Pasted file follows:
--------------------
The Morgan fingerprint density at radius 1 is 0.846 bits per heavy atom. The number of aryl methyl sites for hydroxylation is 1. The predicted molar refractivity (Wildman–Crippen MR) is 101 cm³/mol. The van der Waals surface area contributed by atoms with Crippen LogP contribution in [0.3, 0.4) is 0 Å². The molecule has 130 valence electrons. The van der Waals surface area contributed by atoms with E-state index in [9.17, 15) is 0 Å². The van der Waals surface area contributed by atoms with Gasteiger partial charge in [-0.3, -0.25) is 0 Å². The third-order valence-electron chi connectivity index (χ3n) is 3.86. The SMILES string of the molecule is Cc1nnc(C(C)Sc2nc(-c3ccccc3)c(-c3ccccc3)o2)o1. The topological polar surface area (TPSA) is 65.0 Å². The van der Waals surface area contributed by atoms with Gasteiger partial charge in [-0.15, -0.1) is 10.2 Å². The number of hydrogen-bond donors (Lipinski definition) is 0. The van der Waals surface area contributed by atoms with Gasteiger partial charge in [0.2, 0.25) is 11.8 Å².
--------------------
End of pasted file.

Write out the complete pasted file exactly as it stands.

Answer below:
The Morgan fingerprint density at radius 1 is 0.846 bits per heavy atom. The number of aryl methyl sites for hydroxylation is 1. The predicted molar refractivity (Wildman–Crippen MR) is 101 cm³/mol. The van der Waals surface area contributed by atoms with Crippen LogP contribution in [0.3, 0.4) is 0 Å². The molecule has 130 valence electrons. The van der Waals surface area contributed by atoms with E-state index in [9.17, 15) is 0 Å². The van der Waals surface area contributed by atoms with Gasteiger partial charge in [-0.3, -0.25) is 0 Å². The third-order valence-electron chi connectivity index (χ3n) is 3.86. The SMILES string of the molecule is Cc1nnc(C(C)Sc2nc(-c3ccccc3)c(-c3ccccc3)o2)o1. The topological polar surface area (TPSA) is 65.0 Å². The van der Waals surface area contributed by atoms with Gasteiger partial charge in [-0.15, -0.1) is 10.2 Å². The number of hydrogen-bond donors (Lipinski definition) is 0. The van der Waals surface area contributed by atoms with Gasteiger partial charge in [0.2, 0.25) is 11.8 Å².